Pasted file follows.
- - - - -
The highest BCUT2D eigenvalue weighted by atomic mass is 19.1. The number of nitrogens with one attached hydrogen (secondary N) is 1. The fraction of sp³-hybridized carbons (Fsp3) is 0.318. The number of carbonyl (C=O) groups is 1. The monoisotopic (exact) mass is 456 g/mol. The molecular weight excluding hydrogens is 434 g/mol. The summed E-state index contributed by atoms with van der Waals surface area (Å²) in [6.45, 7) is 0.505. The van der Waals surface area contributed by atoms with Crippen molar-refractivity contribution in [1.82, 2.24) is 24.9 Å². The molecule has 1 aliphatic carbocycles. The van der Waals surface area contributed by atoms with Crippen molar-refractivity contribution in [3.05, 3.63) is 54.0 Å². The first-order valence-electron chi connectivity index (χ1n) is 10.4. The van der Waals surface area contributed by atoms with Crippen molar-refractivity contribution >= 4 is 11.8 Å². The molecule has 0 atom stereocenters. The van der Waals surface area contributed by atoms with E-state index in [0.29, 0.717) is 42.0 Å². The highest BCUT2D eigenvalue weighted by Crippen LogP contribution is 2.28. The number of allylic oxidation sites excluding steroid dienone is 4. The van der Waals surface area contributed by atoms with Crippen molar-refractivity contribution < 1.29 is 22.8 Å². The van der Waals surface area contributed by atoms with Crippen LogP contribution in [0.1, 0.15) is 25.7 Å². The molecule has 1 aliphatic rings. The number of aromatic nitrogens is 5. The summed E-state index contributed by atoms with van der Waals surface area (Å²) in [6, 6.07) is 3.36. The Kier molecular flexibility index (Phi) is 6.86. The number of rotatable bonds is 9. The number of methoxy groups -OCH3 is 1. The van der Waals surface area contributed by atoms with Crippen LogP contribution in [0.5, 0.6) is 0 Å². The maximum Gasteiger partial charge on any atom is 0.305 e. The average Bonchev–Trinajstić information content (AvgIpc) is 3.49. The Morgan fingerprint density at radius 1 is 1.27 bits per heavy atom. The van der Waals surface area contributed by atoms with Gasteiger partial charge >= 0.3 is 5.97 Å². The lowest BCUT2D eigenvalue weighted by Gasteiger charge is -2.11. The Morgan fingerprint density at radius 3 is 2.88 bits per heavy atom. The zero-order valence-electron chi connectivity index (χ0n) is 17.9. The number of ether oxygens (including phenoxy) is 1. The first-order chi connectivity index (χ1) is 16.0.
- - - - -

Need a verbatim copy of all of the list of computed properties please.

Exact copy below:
The highest BCUT2D eigenvalue weighted by atomic mass is 19.1. The number of nitrogens with one attached hydrogen (secondary N) is 1. The fraction of sp³-hybridized carbons (Fsp3) is 0.318. The number of carbonyl (C=O) groups is 1. The monoisotopic (exact) mass is 456 g/mol. The molecular weight excluding hydrogens is 434 g/mol. The summed E-state index contributed by atoms with van der Waals surface area (Å²) in [6.45, 7) is 0.505. The van der Waals surface area contributed by atoms with Crippen molar-refractivity contribution in [1.82, 2.24) is 24.9 Å². The molecule has 1 aliphatic carbocycles. The van der Waals surface area contributed by atoms with Crippen molar-refractivity contribution in [3.05, 3.63) is 54.0 Å². The first-order valence-electron chi connectivity index (χ1n) is 10.4. The van der Waals surface area contributed by atoms with Crippen molar-refractivity contribution >= 4 is 11.8 Å². The molecule has 0 atom stereocenters. The van der Waals surface area contributed by atoms with E-state index in [0.29, 0.717) is 42.0 Å². The highest BCUT2D eigenvalue weighted by Crippen LogP contribution is 2.28. The number of allylic oxidation sites excluding steroid dienone is 4. The van der Waals surface area contributed by atoms with Crippen molar-refractivity contribution < 1.29 is 22.8 Å². The van der Waals surface area contributed by atoms with Crippen LogP contribution in [0.1, 0.15) is 25.7 Å². The molecule has 1 aliphatic rings. The number of aromatic nitrogens is 5. The summed E-state index contributed by atoms with van der Waals surface area (Å²) in [6, 6.07) is 3.36. The Kier molecular flexibility index (Phi) is 6.86. The number of rotatable bonds is 9. The number of methoxy groups -OCH3 is 1. The van der Waals surface area contributed by atoms with Crippen LogP contribution in [0.5, 0.6) is 0 Å². The maximum Gasteiger partial charge on any atom is 0.305 e. The average Bonchev–Trinajstić information content (AvgIpc) is 3.49. The Morgan fingerprint density at radius 1 is 1.27 bits per heavy atom. The van der Waals surface area contributed by atoms with Gasteiger partial charge >= 0.3 is 5.97 Å². The lowest BCUT2D eigenvalue weighted by Gasteiger charge is -2.11. The Morgan fingerprint density at radius 3 is 2.88 bits per heavy atom. The zero-order valence-electron chi connectivity index (χ0n) is 17.9. The number of ether oxygens (including phenoxy) is 1. The first-order chi connectivity index (χ1) is 16.0.